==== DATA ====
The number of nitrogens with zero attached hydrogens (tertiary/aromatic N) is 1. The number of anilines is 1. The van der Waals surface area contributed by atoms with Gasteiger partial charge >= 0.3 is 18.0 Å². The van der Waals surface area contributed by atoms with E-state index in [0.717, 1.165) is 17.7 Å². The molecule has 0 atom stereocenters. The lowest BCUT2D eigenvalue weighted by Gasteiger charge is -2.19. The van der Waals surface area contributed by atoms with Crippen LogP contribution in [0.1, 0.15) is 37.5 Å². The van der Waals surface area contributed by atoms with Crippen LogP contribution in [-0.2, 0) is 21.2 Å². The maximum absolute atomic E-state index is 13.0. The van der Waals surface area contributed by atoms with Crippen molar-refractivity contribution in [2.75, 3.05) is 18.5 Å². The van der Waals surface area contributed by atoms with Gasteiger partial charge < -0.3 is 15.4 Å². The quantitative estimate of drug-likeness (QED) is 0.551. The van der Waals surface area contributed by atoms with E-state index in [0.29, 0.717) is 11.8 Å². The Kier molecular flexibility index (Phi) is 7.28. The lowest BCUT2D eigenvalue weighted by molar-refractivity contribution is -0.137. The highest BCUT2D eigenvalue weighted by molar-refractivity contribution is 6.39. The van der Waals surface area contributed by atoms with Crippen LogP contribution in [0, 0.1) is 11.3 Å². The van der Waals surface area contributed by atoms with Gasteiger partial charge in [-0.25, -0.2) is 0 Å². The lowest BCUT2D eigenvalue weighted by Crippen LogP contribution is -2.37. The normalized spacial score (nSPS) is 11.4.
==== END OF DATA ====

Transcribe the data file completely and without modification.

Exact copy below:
The number of nitrogens with zero attached hydrogens (tertiary/aromatic N) is 1. The number of anilines is 1. The van der Waals surface area contributed by atoms with Gasteiger partial charge >= 0.3 is 18.0 Å². The van der Waals surface area contributed by atoms with E-state index in [0.717, 1.165) is 17.7 Å². The molecule has 0 atom stereocenters. The lowest BCUT2D eigenvalue weighted by Gasteiger charge is -2.19. The van der Waals surface area contributed by atoms with Crippen LogP contribution in [0.1, 0.15) is 37.5 Å². The van der Waals surface area contributed by atoms with Crippen LogP contribution in [-0.2, 0) is 21.2 Å². The maximum absolute atomic E-state index is 13.0. The van der Waals surface area contributed by atoms with Crippen molar-refractivity contribution in [2.75, 3.05) is 18.5 Å². The van der Waals surface area contributed by atoms with Gasteiger partial charge < -0.3 is 15.4 Å². The quantitative estimate of drug-likeness (QED) is 0.551. The van der Waals surface area contributed by atoms with E-state index in [0.29, 0.717) is 11.8 Å². The Kier molecular flexibility index (Phi) is 7.28. The lowest BCUT2D eigenvalue weighted by molar-refractivity contribution is -0.137. The highest BCUT2D eigenvalue weighted by molar-refractivity contribution is 6.39. The van der Waals surface area contributed by atoms with Crippen LogP contribution in [0, 0.1) is 11.3 Å². The van der Waals surface area contributed by atoms with Gasteiger partial charge in [-0.25, -0.2) is 0 Å². The lowest BCUT2D eigenvalue weighted by Crippen LogP contribution is -2.37. The normalized spacial score (nSPS) is 11.4.